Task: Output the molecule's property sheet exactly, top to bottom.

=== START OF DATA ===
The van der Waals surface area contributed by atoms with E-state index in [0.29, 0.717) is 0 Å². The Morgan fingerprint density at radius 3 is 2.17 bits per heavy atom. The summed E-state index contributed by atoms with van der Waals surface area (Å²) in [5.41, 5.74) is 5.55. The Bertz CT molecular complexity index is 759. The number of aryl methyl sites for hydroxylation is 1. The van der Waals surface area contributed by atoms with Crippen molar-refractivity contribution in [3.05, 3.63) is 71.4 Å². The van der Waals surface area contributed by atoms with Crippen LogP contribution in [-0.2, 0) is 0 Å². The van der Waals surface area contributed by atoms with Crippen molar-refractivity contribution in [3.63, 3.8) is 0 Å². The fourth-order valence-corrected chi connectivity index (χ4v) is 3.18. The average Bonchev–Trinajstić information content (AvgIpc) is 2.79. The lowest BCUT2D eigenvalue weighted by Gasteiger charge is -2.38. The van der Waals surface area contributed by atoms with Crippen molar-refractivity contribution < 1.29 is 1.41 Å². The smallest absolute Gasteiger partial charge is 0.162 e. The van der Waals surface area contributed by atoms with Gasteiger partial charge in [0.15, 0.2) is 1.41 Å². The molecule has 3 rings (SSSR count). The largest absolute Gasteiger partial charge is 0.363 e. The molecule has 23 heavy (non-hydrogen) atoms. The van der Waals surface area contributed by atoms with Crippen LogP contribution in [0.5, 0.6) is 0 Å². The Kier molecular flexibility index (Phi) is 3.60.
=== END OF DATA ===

The van der Waals surface area contributed by atoms with E-state index in [0.29, 0.717) is 0 Å². The Morgan fingerprint density at radius 3 is 2.17 bits per heavy atom. The summed E-state index contributed by atoms with van der Waals surface area (Å²) in [5.41, 5.74) is 5.55. The Bertz CT molecular complexity index is 759. The number of aryl methyl sites for hydroxylation is 1. The van der Waals surface area contributed by atoms with Crippen molar-refractivity contribution in [3.05, 3.63) is 71.4 Å². The van der Waals surface area contributed by atoms with Crippen LogP contribution in [-0.2, 0) is 0 Å². The van der Waals surface area contributed by atoms with Crippen molar-refractivity contribution in [3.63, 3.8) is 0 Å². The fourth-order valence-corrected chi connectivity index (χ4v) is 3.18. The average Bonchev–Trinajstić information content (AvgIpc) is 2.79. The lowest BCUT2D eigenvalue weighted by Gasteiger charge is -2.38. The van der Waals surface area contributed by atoms with Crippen molar-refractivity contribution < 1.29 is 1.41 Å². The smallest absolute Gasteiger partial charge is 0.162 e. The van der Waals surface area contributed by atoms with Gasteiger partial charge in [0.15, 0.2) is 1.41 Å². The molecule has 3 rings (SSSR count). The largest absolute Gasteiger partial charge is 0.363 e. The molecule has 23 heavy (non-hydrogen) atoms. The van der Waals surface area contributed by atoms with Crippen LogP contribution in [0.5, 0.6) is 0 Å². The Kier molecular flexibility index (Phi) is 3.60.